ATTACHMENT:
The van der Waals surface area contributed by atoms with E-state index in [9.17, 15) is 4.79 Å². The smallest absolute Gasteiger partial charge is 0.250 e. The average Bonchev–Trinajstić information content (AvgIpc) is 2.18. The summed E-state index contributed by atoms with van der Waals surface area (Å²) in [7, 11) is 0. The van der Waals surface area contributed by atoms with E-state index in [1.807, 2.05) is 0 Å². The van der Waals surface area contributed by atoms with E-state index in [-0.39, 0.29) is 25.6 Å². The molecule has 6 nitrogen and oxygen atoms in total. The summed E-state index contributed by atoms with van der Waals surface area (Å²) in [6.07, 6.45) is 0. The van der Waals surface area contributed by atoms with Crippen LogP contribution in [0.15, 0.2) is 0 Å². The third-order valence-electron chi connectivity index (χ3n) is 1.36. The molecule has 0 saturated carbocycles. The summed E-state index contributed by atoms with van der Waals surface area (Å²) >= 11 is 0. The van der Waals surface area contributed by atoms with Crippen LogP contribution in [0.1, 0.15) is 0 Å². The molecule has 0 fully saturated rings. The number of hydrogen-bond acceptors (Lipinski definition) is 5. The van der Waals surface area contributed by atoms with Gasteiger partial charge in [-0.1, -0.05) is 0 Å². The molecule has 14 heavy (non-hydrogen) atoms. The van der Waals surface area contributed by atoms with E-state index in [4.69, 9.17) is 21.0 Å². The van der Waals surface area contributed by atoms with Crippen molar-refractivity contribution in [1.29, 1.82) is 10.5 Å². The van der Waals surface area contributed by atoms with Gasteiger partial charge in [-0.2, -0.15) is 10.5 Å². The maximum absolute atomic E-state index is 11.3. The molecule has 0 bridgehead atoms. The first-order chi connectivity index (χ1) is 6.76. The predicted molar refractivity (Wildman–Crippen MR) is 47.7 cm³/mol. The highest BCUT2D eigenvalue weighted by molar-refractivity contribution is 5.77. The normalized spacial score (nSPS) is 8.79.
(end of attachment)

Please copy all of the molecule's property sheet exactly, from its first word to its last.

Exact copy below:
The van der Waals surface area contributed by atoms with E-state index in [9.17, 15) is 4.79 Å². The smallest absolute Gasteiger partial charge is 0.250 e. The average Bonchev–Trinajstić information content (AvgIpc) is 2.18. The summed E-state index contributed by atoms with van der Waals surface area (Å²) in [7, 11) is 0. The van der Waals surface area contributed by atoms with E-state index in [1.807, 2.05) is 0 Å². The van der Waals surface area contributed by atoms with E-state index in [-0.39, 0.29) is 25.6 Å². The molecule has 6 nitrogen and oxygen atoms in total. The summed E-state index contributed by atoms with van der Waals surface area (Å²) in [6.07, 6.45) is 0. The van der Waals surface area contributed by atoms with Crippen LogP contribution in [0.15, 0.2) is 0 Å². The third-order valence-electron chi connectivity index (χ3n) is 1.36. The molecule has 0 saturated carbocycles. The summed E-state index contributed by atoms with van der Waals surface area (Å²) >= 11 is 0. The van der Waals surface area contributed by atoms with Crippen LogP contribution in [0.1, 0.15) is 0 Å². The molecule has 0 fully saturated rings. The number of hydrogen-bond acceptors (Lipinski definition) is 5. The van der Waals surface area contributed by atoms with Gasteiger partial charge in [-0.1, -0.05) is 0 Å². The molecule has 14 heavy (non-hydrogen) atoms. The van der Waals surface area contributed by atoms with E-state index in [4.69, 9.17) is 21.0 Å². The van der Waals surface area contributed by atoms with Crippen molar-refractivity contribution in [1.29, 1.82) is 10.5 Å². The van der Waals surface area contributed by atoms with Gasteiger partial charge in [-0.2, -0.15) is 10.5 Å². The maximum absolute atomic E-state index is 11.3. The molecule has 0 bridgehead atoms. The first-order chi connectivity index (χ1) is 6.76. The predicted molar refractivity (Wildman–Crippen MR) is 47.7 cm³/mol. The highest BCUT2D eigenvalue weighted by molar-refractivity contribution is 5.77. The normalized spacial score (nSPS) is 8.79.